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Insight & Intelligence : Sep 9, 2013
Cancer Biomarkers: Your Questions Answered
Enal Razvi, Ph.D., replies to all comments posted in his report 'Eye on Cancer Biomarkers'!--h2>
On August 28, GEN published a report by Enal Razvi, Ph.D., and Gary Oosta, Ph.D., entitled "Eye on Cancer Biomarkers". We encouraged GEN readers to ask Dr. Razvi, who is biotechnology analyst and managing director of SelectBio U.S., any questions they might have regarding cancer biomarkers. You can read the replies to all six posted questions below. Thanks for participating, and be sure to check back in the near future for more market and technology analysis reports!
The Biotech Analyst Speaks
Sunya Bhutta: Can you perform this analysis with other disease classes—such as CNS disease, autoimmune disease, cardiovascular disease or is this analysis restricted only to cancer?
Dr. Razvi: This analysis is scalable, i.e., it can be performed with virtually any disease class for which exists a body of scientific literature. The scientific literature en bloc is downloaded and subsequently analyzed using the computational tools we have developed.
Jose Carlos Diez-Masa: A very interesting study. Most of the molecular entities associated to cancer provided in the study are genes. Could you provide information about molecular entities related to cancer that are proteins?
Dr. Razvi: Yes, most of the elements we have provided are not only genes but also proteins—examples being PSA for prostate cancer, CA125 for ovarian cancer—which are both protein biomarkers.
Patrice Bartell: How does one test your predictions—your predictions of biomarker signatures associated with specific cancers?
Dr. Razvi: This is an excellent question. Indeed our predictions based on the en masse analysis of the scientific literature lend themselves to be experimentally validated based on both retrospective as well as prospective analyses using patient samples as well as clinical data [associated clinical records]. In this manner, the predicted biomarker signature[s] can be tested with patient samples.
Mohan Karkada: Dr. Razvi, very interesting and educating report. I guess the bias is reduced a lot when you incorporate findings from so may published reports. Is there a full report, for example, similar to the example of breast cancer shown in the report, how does ovarian cancer biomarkers look like? Just curious!
Dr. Razvi: Yes, we’ve been performing the analysis with lots of different disease classes. We present the analysis with breast cancer in this report. We have generated a full report wherein we have performed this analysis with a list of disease classes and predicted biomarker patterns.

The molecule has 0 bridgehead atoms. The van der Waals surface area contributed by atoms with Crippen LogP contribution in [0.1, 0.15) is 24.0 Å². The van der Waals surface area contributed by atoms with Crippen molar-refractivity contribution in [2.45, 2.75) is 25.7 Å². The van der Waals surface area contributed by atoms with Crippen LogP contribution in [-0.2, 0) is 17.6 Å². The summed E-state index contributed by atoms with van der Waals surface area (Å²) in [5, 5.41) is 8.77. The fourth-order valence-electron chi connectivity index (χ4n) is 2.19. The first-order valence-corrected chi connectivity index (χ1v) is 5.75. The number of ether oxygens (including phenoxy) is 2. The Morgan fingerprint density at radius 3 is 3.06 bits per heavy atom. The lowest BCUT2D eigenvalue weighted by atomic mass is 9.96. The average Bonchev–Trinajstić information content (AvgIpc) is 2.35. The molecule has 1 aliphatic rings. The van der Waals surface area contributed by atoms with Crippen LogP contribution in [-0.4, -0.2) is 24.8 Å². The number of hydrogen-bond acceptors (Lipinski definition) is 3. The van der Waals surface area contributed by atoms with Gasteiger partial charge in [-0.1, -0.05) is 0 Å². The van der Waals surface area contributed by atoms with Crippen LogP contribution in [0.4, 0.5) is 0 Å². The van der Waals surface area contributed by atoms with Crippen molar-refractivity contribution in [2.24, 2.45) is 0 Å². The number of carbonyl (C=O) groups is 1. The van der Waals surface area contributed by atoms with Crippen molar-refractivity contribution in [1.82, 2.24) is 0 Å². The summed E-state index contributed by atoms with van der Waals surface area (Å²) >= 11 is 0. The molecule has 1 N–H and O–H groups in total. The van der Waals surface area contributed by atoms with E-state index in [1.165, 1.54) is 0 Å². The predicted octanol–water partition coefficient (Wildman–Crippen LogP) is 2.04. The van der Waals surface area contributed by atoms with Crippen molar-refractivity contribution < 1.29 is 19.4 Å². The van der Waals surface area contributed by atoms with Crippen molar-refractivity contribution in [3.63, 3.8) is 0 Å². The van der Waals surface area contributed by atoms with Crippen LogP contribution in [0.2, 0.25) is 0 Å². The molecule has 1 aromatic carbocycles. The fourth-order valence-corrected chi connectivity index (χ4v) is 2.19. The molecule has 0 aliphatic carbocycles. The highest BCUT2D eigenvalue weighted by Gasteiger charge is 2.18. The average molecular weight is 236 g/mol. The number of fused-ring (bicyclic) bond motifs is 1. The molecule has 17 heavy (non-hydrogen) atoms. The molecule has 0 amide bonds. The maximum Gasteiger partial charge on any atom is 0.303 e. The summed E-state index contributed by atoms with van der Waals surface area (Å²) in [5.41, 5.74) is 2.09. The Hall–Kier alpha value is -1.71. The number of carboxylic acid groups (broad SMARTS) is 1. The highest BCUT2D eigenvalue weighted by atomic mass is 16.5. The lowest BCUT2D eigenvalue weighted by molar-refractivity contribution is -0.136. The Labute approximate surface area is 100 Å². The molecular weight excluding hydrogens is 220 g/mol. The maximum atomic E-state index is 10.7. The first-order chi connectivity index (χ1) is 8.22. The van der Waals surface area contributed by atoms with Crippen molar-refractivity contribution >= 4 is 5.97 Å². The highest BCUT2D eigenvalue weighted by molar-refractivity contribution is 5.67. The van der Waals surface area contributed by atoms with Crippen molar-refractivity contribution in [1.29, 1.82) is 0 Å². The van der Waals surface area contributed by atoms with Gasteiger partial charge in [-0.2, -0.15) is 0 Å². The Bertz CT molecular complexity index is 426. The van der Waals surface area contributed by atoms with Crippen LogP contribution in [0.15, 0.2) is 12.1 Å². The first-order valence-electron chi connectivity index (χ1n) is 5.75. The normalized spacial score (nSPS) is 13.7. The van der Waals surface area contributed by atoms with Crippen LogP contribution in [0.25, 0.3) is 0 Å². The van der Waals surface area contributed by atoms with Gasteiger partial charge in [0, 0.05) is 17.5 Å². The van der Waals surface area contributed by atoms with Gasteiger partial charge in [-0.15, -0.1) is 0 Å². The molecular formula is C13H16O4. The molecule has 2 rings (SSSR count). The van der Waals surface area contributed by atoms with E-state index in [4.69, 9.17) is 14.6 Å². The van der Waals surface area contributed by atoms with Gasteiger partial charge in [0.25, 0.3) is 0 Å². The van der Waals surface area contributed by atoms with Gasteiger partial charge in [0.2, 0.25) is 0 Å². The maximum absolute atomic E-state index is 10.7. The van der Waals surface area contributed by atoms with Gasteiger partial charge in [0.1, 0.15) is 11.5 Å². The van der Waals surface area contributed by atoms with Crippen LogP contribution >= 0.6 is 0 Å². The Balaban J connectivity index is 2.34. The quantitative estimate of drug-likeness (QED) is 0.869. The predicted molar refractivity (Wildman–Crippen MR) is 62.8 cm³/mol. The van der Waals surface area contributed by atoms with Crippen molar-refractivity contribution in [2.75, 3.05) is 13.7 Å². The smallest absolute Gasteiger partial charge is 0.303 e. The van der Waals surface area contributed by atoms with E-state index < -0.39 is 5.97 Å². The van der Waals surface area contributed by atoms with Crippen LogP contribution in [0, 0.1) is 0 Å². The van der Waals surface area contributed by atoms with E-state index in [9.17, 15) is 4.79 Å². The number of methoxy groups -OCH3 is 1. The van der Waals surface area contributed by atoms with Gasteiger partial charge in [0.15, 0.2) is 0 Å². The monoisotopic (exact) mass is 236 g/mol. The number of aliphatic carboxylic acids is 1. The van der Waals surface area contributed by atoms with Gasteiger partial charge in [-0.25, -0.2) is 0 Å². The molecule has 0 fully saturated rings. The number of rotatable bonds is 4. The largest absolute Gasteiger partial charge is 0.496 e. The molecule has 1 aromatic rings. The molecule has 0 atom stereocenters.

Melinda Kucsera: How does the analysis of the entire body of scientific literature in the cancer biomarkers field allow you to make predictions regarding the association of a particular set of biomarkers with a particular cancer class or classes?
Dr. Razvi: This is an important question. Essentially, the analysis we have performed allows us to view and interrogate at once every single publication in the cancer biomarkers space. Therefore we are not looking at one anecdotal report which may be an anomaly or may have experimental bias. By analyzing the entire database of publications we can identify those trends and "markers", which are found in the many settings thereby reducing the variance/bias associated with looking at only a few publications. By viewing the space in this manner, we can identify patterns, which allows us to predict potential patterns of biomarkers associated with a particular biology/disease class.
Tamlyn Oliver: Why do you believe that PubMed is a good source of publications for this analysis? Are there any other more relevant databases?
Dr. Razvi: PubMed is the de facto standard for publications in the life sciences space. Therefore, we believe that this starting material provides the most content of relevance for us to analyze/interrogate. Also, we have performed our analyses with patent databases, but those reflect the patenting landscape and not the research/publications space.
Enal Razvi, Ph.D., conducted his doctoral work on viral immunology and subsequent to receiving his Ph.D. went on to the Rockefeller University in New York to serve as Aaron Diamond Post-doctoral fellow under Professor Ralph Steinman [Nobel Prize Winner in 2011 for his discovery of dendritic cells in the early-70s with Zanvil Cohn]. Subsequently, Dr. Razvi completed his research fellowship at Harvard Medical School. For the last two decades Dr. Razvi has worked with small and large companies and consulted for more than 100 clients worldwide. He currently serves as Biotechnology Analyst and Managing Director of SelectBio U.S. He can be reached at firstname.lastname@example.org.
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